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Bicol’s 9% inflation no cause for alarm – Neda

By: - Correspondent / @msarguellesINQ
/ 05:19 AM September 10, 2018

PRICE VICTIMS Coconut vendors in a Daraga market were among those hit by rising prices of basic goods in Bicol and demanding an increase in prices of coconut products as well. —GEORGE GIO BRONDIAL

LEGAZPI CITY — The Bicol office of the National Economic and Development Authority (Neda) sought to calm fears over rising inflation, which had already hit 9 percent in the region.

The Neda regional office said measures were already in place to cushion the impact of rising prices of basic commodities.

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Agnes Espinas-Tolentino, Neda regional director, said there was not enough basis for consumers to be alarmed because prices of agricultural products were still lower in Bicol than in other regions.

She said prices of rice, meat and other food products in Bicol were still much lower than prices in Metro Manila and in regions in Mindanao.

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No crisis

“We are not moving toward a crisis situation as food prices and supply are sustainable,” she said.

“We start to be worried and be alarmed when there is no more supply in the market,” Tolentino said in an interview.

In a media briefing, Neda, the Philippine Statistics Authority (PSA) and the Department of Agriculture (DA), presented measures that they said were being taken to stabilize prices and supply.

These included creation of a task group to regulate and monitor prices and supply of products like rice, fish, meat and vegetables.

Another measure was to lift restrictions on the entry of agricultural products but impose tariff and open trading centers in Bicol.

Mechanized farming

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Another was to fully mechanize farming to boost production.

The task group would be composed of officials from the DA, Department of Trade and Industry, Department of Justice, Department of Finance, the Philippine National Police and local government units.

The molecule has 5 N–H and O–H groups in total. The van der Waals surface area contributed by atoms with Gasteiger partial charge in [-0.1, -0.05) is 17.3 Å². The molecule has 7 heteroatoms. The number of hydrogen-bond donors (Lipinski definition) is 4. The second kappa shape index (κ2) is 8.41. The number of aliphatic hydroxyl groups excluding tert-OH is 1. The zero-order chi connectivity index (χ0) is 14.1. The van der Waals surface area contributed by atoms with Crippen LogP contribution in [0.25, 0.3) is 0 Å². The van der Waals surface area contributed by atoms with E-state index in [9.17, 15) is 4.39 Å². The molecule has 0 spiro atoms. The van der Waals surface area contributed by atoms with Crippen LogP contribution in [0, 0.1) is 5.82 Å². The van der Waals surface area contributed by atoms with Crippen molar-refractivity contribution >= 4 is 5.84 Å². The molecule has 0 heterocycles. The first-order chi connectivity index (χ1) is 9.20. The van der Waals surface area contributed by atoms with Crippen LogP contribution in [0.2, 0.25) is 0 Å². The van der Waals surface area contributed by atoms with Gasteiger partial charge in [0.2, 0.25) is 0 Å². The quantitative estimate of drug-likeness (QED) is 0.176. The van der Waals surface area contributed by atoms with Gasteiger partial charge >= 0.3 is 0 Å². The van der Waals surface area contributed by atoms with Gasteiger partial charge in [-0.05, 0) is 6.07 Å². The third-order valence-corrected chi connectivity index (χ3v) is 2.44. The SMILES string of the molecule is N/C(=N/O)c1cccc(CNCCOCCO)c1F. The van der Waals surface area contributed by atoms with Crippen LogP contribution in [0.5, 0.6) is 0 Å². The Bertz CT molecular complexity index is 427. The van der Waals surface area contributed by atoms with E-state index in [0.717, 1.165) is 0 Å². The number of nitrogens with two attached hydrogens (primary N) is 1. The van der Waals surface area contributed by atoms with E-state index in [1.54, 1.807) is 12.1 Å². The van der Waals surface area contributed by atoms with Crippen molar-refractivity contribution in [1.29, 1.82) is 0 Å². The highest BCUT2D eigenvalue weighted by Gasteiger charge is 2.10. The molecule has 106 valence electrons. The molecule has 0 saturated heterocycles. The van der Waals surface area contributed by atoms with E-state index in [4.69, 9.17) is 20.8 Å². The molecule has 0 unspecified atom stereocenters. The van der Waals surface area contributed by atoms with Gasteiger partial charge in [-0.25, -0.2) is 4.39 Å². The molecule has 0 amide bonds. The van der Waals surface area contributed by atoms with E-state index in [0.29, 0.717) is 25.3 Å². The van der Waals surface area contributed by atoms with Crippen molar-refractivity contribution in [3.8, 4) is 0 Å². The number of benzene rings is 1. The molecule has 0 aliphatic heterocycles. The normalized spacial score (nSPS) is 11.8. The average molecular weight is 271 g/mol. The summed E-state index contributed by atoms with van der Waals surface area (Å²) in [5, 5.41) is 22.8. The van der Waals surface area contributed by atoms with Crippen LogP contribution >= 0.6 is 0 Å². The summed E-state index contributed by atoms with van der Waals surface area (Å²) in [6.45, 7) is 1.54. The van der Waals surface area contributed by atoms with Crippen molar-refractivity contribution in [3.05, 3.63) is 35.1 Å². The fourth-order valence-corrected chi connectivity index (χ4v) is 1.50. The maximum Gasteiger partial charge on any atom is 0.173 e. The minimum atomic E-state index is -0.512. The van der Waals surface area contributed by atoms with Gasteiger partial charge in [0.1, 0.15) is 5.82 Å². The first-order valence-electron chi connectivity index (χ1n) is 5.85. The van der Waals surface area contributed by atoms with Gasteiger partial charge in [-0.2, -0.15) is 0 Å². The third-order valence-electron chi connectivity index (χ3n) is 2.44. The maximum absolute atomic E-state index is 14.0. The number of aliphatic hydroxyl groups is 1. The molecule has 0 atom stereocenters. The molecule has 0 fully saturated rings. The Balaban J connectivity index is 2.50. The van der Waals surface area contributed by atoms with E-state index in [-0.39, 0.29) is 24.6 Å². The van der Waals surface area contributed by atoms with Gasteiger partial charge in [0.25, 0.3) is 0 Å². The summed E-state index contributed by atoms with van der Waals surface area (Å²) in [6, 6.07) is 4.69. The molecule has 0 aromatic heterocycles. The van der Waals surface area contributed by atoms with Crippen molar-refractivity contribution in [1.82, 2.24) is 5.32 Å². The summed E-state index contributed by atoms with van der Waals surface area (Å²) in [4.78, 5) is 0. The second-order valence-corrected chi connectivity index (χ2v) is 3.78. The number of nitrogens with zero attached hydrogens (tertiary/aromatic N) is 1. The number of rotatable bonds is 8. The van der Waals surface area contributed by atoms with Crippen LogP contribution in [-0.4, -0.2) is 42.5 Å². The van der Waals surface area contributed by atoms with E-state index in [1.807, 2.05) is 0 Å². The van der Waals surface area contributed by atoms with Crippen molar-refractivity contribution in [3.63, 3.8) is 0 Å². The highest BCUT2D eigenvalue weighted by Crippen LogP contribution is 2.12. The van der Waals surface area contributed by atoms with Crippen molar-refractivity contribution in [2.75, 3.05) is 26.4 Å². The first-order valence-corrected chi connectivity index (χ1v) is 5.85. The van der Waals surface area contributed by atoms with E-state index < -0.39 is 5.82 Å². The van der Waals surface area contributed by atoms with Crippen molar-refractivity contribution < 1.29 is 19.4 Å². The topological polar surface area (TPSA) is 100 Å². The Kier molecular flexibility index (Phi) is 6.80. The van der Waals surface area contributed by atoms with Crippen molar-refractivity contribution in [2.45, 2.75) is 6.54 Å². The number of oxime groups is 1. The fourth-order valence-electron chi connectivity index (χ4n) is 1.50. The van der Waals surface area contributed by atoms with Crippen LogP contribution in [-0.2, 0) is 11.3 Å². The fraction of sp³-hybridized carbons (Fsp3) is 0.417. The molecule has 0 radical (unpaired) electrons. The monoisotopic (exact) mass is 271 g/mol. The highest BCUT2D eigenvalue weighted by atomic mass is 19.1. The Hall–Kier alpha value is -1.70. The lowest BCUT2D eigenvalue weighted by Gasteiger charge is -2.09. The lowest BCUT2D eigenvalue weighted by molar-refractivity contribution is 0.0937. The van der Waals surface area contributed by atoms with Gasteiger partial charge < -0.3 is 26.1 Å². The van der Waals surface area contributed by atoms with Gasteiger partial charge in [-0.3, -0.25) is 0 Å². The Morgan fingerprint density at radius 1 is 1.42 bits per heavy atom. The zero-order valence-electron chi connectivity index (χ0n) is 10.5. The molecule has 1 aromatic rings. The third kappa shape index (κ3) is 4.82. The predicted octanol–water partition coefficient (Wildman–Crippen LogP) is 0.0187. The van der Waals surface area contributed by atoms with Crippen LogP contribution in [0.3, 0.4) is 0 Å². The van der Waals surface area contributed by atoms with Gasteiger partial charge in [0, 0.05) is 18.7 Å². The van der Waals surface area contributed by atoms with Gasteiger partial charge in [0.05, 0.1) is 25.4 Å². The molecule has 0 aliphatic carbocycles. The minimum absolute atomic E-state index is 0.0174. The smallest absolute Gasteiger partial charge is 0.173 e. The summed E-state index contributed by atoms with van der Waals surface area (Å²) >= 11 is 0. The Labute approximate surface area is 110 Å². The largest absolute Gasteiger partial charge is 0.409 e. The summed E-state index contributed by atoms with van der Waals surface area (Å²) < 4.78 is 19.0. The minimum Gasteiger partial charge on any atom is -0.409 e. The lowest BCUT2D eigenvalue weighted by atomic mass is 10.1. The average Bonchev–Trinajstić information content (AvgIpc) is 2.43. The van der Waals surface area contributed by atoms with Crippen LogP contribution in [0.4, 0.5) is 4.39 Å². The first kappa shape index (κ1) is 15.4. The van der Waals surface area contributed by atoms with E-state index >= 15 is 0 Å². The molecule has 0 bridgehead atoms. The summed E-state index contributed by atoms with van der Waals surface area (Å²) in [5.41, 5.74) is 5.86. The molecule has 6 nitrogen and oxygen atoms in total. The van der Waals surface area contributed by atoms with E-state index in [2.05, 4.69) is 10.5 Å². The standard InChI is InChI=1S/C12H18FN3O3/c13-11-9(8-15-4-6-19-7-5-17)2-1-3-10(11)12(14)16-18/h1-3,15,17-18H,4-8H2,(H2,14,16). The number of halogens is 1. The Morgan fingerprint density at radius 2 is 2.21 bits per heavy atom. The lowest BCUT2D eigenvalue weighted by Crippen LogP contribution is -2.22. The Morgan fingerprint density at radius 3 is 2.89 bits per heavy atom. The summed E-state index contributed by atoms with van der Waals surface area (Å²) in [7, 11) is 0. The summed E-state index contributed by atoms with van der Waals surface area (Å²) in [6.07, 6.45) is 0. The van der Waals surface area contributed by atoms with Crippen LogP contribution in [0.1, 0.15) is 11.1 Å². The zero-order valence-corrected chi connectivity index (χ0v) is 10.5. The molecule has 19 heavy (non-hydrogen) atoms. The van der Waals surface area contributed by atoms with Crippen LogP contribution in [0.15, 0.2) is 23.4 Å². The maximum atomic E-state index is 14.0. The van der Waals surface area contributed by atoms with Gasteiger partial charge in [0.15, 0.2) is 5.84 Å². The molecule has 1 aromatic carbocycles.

Its duty would be to monitor prices and supply of agricultural products and file charges against hoarders, cartels, smugglers and economic saboteurs.

Tolentino said price control was not a viable option, since it was being resorted to only during times of calamities when a state of calamity was declared.

“In this situation it is not applicable,” she added.

No supply shortage

Elena De Los Santos, DA regional director, said there was no shortage of supply of agricultural products in Bicol.

She said fish production had increased by 75,000 metric tons in the second half of the year.

De Los Santos said that since last year, the DA had recorded a 120 percent fish sufficiency.

She, however, said while the region had attained sufficiency in fish, prices were still high as excess supply was being sold to other regions.

Fish being used for canned sardines were being sold to manufacturers with plants outside Bicol, De Los Santos said.

Vegetable prices

She said while prices of vegetables in Bicol had increased by nearly 27 percent, it was due to transport and fuel costs.

Vegetables being consumed in the region all come from Benguet, she said.

Since 2011, De Los Santos said, Bicol had already attained rice self-sufficiency.

The National Food Authority (NFA) in Bicol said 2.9 million bags of imported rice had already arrived and would be good for 75 days.

The NFA has close to 2,000 accredited rice outlets in Bicol which sell rice for an average of P27 per kilogram.

5 kg a day

Consumers were being limited to 5 kg of rice a day, however.

Cynthia Perdiz, PSA regional director, said the 9 percent inflation rate in Bicol could be blamed partly on the Tax Reform for Acceleration and Inclusion Act, supply and demand, peso-dollar fluctuations and decline in consumers’ purchasing power.

Perdiz, however, said there was no cause for alarm because the inflation trend was normal if viewed on a month-on-month basis.

She said since June 2017 to January 2018, month-on-month inflation was negative in the region.

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TAGS: Agnes Espinas-Tolentino, Bicol inflation, NEDA, rising prices
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